We've been delighted this week to welcome Niklas Wiechmann to Britain's sunny shores for a 3 day setting workshop with our in-house team. Niklas is head routesetter at Stuntwerk Cologne and ever since we visited this amazing climbing gym in April last year we've been wanting to bring the man over to show off his work at The Arch. Niklas and our team have collaborated to create some amazing new boulder problems at all three centres this week including a complete makeover on the Biscuit Comp Wall for Friday nights #Tamru charity climb event. In between tightening bolts and testing boulders we grabbed Niklas for a few words to learn his approach to setting the perfect problem and some thoughts on what we've learned this week from setting manager Scott Bishop.

  Niklas Wiechmann

Niklas Wiechmann

“I wanted to share my vision, my style of setting. The two main components of my setting are firstly the boulder itself, the movement and what it means to make a good boulder. Secondly, I wanted to show how I work and how I set differently to perhaps the way The Arch do. To work with an established group makes it easier because they already have a set work flow. Also it makes it really easy to work with The Arch team because they are an established group.

The group responded really well despite my different approach. When it comes to setting, the first boulder I set has to be the gem so I start with putting up one single boulder problem which will include lots of volumes. After the problem is set I test the problem straight away and re-arrange the volumes ever so slightly until the problem works. It's very important for me that the problem be visually appealing and very inviting for everybody but the functionality of the problem is of much greater importance than the look. I want every problem to have a soul that you engage with so that's why I try to set very tricky, often balancey or dynamic problems because once you know how to do the move you should be able to complete it and climb it again. it's a bit like learning a new trick.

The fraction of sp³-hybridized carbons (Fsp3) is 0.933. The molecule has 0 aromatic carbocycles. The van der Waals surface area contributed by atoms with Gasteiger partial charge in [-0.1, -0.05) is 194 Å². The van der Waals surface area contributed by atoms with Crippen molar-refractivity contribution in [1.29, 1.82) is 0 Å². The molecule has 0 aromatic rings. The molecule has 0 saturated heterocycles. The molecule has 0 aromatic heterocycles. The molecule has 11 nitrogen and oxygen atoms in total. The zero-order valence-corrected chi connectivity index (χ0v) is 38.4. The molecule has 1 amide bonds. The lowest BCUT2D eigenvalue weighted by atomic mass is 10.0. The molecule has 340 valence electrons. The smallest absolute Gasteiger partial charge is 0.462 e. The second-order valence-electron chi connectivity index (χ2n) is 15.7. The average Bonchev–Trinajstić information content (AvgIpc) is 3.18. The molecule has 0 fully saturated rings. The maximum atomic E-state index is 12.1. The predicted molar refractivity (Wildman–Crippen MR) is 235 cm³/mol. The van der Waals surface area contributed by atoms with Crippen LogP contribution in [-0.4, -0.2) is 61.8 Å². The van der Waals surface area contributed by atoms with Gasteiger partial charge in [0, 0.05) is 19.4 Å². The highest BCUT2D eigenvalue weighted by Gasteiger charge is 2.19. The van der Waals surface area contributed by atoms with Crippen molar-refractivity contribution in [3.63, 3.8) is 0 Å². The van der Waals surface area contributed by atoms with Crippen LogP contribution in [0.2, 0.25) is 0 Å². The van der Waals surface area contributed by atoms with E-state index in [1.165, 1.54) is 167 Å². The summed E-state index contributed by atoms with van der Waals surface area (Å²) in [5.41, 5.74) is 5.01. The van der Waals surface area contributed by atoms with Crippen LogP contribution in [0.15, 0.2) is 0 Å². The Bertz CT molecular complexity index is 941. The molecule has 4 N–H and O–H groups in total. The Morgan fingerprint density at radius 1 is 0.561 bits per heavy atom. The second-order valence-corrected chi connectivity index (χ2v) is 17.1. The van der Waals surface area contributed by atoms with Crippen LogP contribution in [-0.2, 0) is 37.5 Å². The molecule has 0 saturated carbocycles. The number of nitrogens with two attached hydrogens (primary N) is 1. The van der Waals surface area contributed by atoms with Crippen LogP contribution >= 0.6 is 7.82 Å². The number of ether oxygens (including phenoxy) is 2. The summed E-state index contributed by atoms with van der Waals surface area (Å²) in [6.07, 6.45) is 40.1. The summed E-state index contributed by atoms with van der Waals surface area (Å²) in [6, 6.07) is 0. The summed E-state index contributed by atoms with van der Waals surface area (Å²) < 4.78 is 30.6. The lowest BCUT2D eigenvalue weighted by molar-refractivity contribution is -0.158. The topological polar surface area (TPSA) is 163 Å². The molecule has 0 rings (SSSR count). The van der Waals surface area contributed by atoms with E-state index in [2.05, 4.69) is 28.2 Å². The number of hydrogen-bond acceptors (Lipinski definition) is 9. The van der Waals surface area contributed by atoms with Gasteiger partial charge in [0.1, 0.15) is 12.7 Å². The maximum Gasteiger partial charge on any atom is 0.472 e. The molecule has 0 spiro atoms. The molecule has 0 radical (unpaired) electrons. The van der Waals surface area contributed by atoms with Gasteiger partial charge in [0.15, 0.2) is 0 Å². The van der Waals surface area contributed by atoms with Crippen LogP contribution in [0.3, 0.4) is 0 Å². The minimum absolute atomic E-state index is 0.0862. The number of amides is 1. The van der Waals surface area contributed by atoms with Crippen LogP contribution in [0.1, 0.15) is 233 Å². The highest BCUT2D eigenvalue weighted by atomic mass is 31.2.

Quality means everything to me. I'd rather one really inviting problem that entices you to try it over and over again because the movement is difficult but not necessarily powerful. I set very powerful, pumpy climbs as well but the main focus for me is that the climbers engage in the move and flow. For me it's really important that the climber return to the gym confident that the boulder problem is achievable and that it isn't necessarily based on strength alone.”

  Scott Bishop

Scott Bishop

“It's been a great 3 days with Nik and the team. Nik, is very easy to get along with and - despite banging on about the merits of surfing and skating - is obviously a very experienced and passionate climber, which comes through with his setting and instruction. His predominant style of what we like to term (cue the mock German accent) 'superflowy' blocs has offered a great way of approaching both setting and climbing, with an emphasis on the technicalities of balance and momentum.

With an in-house team of varying experience, this has proved invaluable for all of us taking part, and has given me food for thought as head setter here. Although I appreciate we cant necessarily have the independent king lines explored here on a full-time basis, there is no doubt scope for exploring this to varying extents in the future. The actual structure of the workshops themselves have also brought out some effective teaching methods that can definitely be adapted to get the absolute best from our setters in the future… watch this space!”

On behalf of all of us at The Arch we thank you Nik and we look forward to another visit soon!

L-R: Jethro Whaley, Sean Dobbyn, Katie Glew, Jack Beanland, Niklas Wiechmann, Josh Murr, Scott Bishop, Matt Cousins (with Hendrix medallion)

How did you enjoy the sets this week? Get in touch and let us know your thoughts via Facebook / Twitter @archclimbing

Be sure to check out the Stuntwerk video channel